Does God exist?

The existence of God cannot be proved or disproved. The Bible says that we must accept by faith the fact that God exists: “And without faith it is impossible to please God, because anyone who comes to him must believe that he exists and that he rewards those who earnestly seek him” (Hebrews 11:6). If God so desired, He could simply appear and prove to the whole world that He exists. But if He did that, there would be no need for faith. Jesus said, “Because you have seen me, you have believed; blessed are those who have not seen and yet have believed” (John 20:29).

That does not mean, however, that there is no evidence of God’s existence. The Bible states, “The heavens declare the glory of God; the skies proclaim the work of his hands. Day after day they pour forth speech; night after night they display knowledge. There is no speech or language where their voice is not heard. Their voice goes out into all the earth, their words to the ends of the world” (Psalm 19:1–4). The thousands of stars, the vastness of the universe, the wonders of nature, and the beauty of a sunset—all of these things point to a Creator God. If these are not enough, there is also evidence of God in our own hearts. Ecclesiastes 3:11 tells us, “He has also set eternity in the hearts of men.” Deep within us is the recognition that there is something beyond this life and someone beyond this world.

We can deny this knowledge intellectually, but God’s presence is still obvious in us and all around us. Since the vast majority of people throughout history, in all cultures, in all civilisations, and on all continents believe in the existence of some kind of God, there must be something (or someone) causing this belief.

In addition to the biblical arguments for God’s existence, there are logical arguments.

1. There is the ontological argument. The most popular form of the ontological argument uses the concept of God to prove God’s existence. It begins with the definition of God as “a being than which no greater can be conceived.” It is then argued that to exist is greater than to not exist, and therefore, the greatest conceivable being must exist. If God did not exist, then God would not be the greatest conceivable being, and that would contradict the very definition of God.

2. The teleological argument. The teleological argument states that since the universe displays such an amazing design, there must have been a divine Designer. For example, if the earth were significantly closer or farther away from the sun, it would not be capable of supporting much of the life it currently does. If the elements in our atmosphere were even a few percentage points different, nearly every living thing on earth would die. The odds of a single protein molecule forming by chance are 1 in 10(that is, a 1 followed by 243 zeros). A single cell is comprised of millions of protein molecules.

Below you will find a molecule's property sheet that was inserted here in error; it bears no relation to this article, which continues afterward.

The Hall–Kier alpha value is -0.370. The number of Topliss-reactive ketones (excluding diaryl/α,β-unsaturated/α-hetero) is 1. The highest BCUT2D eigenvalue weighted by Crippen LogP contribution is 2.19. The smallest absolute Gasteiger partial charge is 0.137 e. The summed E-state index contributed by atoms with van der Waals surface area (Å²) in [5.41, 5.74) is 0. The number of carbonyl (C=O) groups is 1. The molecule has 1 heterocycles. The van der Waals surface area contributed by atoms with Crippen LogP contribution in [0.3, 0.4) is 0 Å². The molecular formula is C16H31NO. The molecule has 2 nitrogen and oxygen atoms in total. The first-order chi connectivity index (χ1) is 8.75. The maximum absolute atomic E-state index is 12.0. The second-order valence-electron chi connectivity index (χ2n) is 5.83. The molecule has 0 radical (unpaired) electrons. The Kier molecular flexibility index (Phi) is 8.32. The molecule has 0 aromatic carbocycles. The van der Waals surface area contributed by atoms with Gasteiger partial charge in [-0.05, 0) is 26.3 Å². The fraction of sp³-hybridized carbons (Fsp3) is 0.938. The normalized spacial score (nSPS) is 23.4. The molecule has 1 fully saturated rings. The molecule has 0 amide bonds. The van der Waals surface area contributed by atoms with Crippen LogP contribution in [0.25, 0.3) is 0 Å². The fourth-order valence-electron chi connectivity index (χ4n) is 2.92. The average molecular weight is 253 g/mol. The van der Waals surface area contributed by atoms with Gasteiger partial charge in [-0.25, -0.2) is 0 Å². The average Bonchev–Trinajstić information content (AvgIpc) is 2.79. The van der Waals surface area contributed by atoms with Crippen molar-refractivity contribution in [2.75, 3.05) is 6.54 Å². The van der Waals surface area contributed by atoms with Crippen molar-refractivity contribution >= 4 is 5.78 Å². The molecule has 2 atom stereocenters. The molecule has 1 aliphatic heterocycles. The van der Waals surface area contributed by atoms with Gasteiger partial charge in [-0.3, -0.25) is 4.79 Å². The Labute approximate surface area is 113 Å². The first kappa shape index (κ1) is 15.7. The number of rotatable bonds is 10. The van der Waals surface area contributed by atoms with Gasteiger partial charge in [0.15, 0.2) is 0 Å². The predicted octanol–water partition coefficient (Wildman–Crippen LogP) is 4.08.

3. The logical argument for God’s existence is called the cosmological argument. Every effect must have a cause. This universe and everything in it is an effect. There must be something that caused everything to come into existence. Ultimately, there must be something “uncaused” in order to cause everything else to come into existence. That “uncaused” cause is God.

4. The moral argument. Every culture throughout history has had some form of law. Everyone has a sense of right and wrong. Murder, lying, stealing, and immorality are rejected almost universally. Where did this sense of right and wrong come from if not from a holy God?

Despite all of this, the Bible tells us that people will reject the clear and undeniable knowledge of God. Romans 1:25 declares, “They exchanged the truth of God for a lie, and worshiped and served created things rather than the Creator—who is forever praised. Amen.

The Bible also proclaims that people are without excuse for not believing in God: “For since the creation of the world God’s invisible qualities—his eternal power and divine nature—have been clearly seen, being understood from what has been made, so that men are without excuse” (Romans 1:20).

People claim to reject God’s existence because it is “not scientific” or because “there is no proof.” The true reason is that once they admit there is a God, they also must realise that they are responsible to God and in need of forgiveness from Him (Romans 3:23; 6:23).

If God exists, then we are accountable to Him for our actions. If God does not exist, then we can do whatever we want, without having to worry about God judging us. That is why many of those who deny the existence of God cling strongly to the theory of naturalistic evolution—it gives them an alternative to believing in a Creator God.

God exists, and ultimately, everyone knows that He exists. The very fact that some attempt so aggressively to disprove His existence is in fact an argument for His existence.



Categories: Defending the Faith, Theology

Tags: , , , , , , , , , , ,

2 replies

  1. Proving God’s existence is child’s play. The issue isn’t proof but persuasion. What one will accept as authoritative is the crux of the matter.

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